2017 Overdose Stats Released – Drug Deaths Continue to Rise
Early estimates suggest that 2017 is the deadliest year yet for drug overdoses in America. Some 72,000 people died—that’s 200 people a day or one death every eight minutes. This means drug overdoses in 2017 killed more people than guns, car crashes, or HIV/AIDS ever did in a single year in the US. By comparison, at it’s worst, the HIV crisis led to 43,000 deaths in 1995, while in 1972, car crashes killed a record setting 55,000 people in the country. Alarmingly, these dark statistics represent an increase from 2016 figures on overdose deaths released by the Centers for Disease Control (CDC)—which itself was a record-setting year.
The Dire Details
The opioid epidemic is driving the record-setting numbers of overdoses, with the synthetic opioid fentanyl being a heavy contributor. The drug is cheap, easy to make and easy to transport, and increasingly being mixed with heroin and other drugs. Because of its unprecedented strength—some 50 times more powerful than heroin— it can overwhelm even experienced drug users, leading to overdose. In certain markets, the mixture of synthetic drugs added to heroin changes frequently, further increasing the risk to users.
A Hard-Won Bright Spot
Despite this bleak picture, the data indicate some scattered reasons to be hopeful. States that invested in addiction treatment and other interventions saw declines from alarming death rates, indicating that treatment works and all is not lost. For example, in Ohio, home to one of the worst-affected counties in the country, the health department recorded a reduction in OD deaths following a state-led campaign to reduce opioid prescribing, and increase access to additional treatment and anti-overdose medicines like Naloxone. Massachusetts, Vermont, and Rhode Island launched major public health campaigns and increased access to addiction treatment and saw corresponding drops in the overdose death rates. Early statistics from Massachusetts indicates these interventions have had meaningful impacts.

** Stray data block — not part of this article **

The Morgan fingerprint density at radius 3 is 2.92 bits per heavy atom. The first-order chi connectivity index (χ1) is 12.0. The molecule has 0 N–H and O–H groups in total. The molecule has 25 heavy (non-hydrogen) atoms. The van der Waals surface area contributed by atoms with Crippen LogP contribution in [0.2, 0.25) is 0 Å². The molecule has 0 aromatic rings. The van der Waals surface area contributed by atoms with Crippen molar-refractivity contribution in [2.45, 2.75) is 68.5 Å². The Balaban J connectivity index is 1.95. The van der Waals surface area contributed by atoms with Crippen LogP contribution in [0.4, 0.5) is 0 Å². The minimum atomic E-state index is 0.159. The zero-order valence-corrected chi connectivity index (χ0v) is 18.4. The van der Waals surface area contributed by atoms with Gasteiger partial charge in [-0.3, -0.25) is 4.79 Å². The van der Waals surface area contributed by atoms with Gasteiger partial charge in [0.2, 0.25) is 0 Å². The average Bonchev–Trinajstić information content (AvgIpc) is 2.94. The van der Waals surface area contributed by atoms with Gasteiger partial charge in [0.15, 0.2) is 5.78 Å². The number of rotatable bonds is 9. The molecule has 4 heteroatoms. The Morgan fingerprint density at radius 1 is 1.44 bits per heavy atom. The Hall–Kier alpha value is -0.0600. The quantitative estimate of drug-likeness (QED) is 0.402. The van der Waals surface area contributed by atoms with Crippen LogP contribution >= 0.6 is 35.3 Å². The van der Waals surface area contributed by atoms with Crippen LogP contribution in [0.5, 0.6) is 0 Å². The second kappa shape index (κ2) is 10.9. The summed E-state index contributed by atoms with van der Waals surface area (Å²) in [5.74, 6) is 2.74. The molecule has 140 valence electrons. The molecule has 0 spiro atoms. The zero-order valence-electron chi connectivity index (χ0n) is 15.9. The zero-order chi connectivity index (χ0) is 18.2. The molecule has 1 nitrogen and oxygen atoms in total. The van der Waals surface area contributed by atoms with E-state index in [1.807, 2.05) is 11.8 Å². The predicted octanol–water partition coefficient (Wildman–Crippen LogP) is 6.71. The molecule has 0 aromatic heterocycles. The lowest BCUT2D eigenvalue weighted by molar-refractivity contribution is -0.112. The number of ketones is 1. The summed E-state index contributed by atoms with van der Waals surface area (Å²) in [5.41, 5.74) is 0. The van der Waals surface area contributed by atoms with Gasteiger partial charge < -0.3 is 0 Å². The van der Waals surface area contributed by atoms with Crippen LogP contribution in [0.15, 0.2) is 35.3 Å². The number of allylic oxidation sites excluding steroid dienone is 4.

But We’re Not Out of the Woods Yet
Despite the promising signs coming out of some states that increased access to drug treatment works, there are concerns that the epidemic could intensify elsewhere. Fentanyl most commonly effects drug supply east of the Mississippi, where it is more easily mixed with the white powder heroin available there. Public health officials report that there are early indications that distributors are finding ways to add fentanyl to the black tar heroin found on the west coast, which could lead to an explosion of overdose rates there.
View From the Front Lines
Studies indicate that people living in sober living houses experience fewer returns to alcohol and drugs, lower arrest rates, higher employment rates, and more stable housing arrangements. The National Institute on Drug Abuse (NIDA) reports the length of time someone spends in a treatment environment can directly influence their continued recovery—most people remain in sober living homes from around 6 months to a year, thus further safeguarding their sobriety.
Sober living homes offer a safe re-entry into the world, and data indicates staying in residence for a longer period of time may improve the foundation for long-term recovery.
At Rancho Park, we offer support, brotherhood, and structure as men recovering from addiction rebuild their lives. We are honored that our work here saves lives, and will continue to practice what we know works to fight for every person who walks through our door. Their lives—and ours—depend upon it.
Graph Source: The Centers for Disease Control and Prevention